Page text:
From a mosquito which has bitten a person having AIDS Before to after (33.4–35.6%, NS) 
Drinking from same cup or bottle as a person having AIDS Before to after (41.9–60.3%, SIG
Kissing a person having AIDS Before to after (26.2–37.4%, SIG
Getting a blood transfusion from a person having AIDS Before to after (78.6–94.5%, SIG
Eating from the same plates as a person having AIDS Before to after (49.6–64.2%, SIG
    [21Mean score on HIV/AIDS knowledge scale Before to after (8.1–16.4%, SIG
    [7Knowledge scale (% correct out of 12 true/false questions) Before to after (71–97%, SIG), I (97%), C (94%), [I versus C, SIG
    [15Mean HIV/AIDS knowledge scale score during 1993–95 I (base rate of 10.0 and increased 0.7 points), C (base rate of 10.09 and declined 0.5 points), analysis of variance (ANOVA) SIG; MLR, NS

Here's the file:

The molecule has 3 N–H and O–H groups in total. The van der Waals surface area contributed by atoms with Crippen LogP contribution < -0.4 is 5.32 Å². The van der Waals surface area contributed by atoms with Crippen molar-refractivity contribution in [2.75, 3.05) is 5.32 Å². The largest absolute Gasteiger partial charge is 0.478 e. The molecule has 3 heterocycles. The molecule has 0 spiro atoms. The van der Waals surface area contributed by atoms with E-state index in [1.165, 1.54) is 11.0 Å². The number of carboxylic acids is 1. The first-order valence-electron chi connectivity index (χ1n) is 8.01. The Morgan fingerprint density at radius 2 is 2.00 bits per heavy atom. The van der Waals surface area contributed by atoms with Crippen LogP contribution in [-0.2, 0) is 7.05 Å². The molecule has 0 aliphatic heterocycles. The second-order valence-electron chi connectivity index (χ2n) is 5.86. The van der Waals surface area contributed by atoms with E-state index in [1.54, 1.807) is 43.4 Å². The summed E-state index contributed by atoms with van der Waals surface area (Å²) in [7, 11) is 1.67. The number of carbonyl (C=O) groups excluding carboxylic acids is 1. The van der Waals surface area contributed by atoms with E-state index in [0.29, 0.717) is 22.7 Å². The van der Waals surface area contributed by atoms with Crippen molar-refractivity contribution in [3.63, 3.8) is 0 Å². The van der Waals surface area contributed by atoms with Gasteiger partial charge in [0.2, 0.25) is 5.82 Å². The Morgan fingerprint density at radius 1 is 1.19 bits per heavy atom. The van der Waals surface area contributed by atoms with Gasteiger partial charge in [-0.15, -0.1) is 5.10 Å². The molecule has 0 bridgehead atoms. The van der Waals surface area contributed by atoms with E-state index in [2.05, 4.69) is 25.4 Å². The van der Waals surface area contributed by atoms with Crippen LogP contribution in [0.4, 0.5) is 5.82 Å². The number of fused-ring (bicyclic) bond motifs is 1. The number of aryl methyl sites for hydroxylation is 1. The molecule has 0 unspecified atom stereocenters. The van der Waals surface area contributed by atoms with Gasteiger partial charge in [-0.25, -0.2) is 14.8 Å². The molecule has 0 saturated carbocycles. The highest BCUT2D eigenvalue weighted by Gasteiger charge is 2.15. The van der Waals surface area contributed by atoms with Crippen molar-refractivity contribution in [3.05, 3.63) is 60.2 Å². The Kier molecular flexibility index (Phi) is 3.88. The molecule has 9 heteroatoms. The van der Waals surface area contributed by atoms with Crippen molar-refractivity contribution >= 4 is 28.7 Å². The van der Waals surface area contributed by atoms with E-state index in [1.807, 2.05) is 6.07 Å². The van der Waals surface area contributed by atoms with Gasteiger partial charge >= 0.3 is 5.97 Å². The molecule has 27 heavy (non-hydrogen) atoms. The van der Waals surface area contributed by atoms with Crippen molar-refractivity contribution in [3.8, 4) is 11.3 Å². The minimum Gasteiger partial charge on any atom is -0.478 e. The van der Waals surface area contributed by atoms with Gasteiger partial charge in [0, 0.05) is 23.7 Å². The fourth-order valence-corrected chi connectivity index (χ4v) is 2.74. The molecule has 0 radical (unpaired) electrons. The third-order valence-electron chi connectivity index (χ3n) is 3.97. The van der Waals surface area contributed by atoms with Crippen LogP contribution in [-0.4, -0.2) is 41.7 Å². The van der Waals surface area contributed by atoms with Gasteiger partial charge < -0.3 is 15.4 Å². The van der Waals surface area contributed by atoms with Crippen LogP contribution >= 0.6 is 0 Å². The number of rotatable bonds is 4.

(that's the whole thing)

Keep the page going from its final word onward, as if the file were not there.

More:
[10Routes by which HIV can be transmitted  
Sexual intercourse I (77–95%, SIG), C (77–78%, NS), [I versus C, SIG
Multiple sexual partners I (69–93%, SIG), C (68–74%, SIG), [I versus C, SIG
Sharing needles for drug use I (67–95%, SIG), C (68–67%, NS), [I versus C, SIG
Blood transfusion I (59–92% SIG), C (58–65% SIG), [I versus C, SIG
Mother to infant I (76–97% SIG), C (80–79% NS), [I versus C, SIG
Routes by which HIV cannot be transmitted  
Using a public toilet I (46–92%, SIG), C (44–47%, NS), [I versus C, SIG
Shaking hand or touching body I (39–93%, SIG), C (40–45%, SIG), [I versus C, SIG
Mosquito bites I (12–84%, SIG), C (13–10%, NS), [I versus C, SIG
Swimming pool I (26–88% SIG), C (30–34% NS), [I versus C, SIG
Kissing I (31–90%, SIG), C (34–33%, NS), [I versus C, SIG
    [12Routes of HIV transmission I (NR) versus C (NR), [I versus C, NS]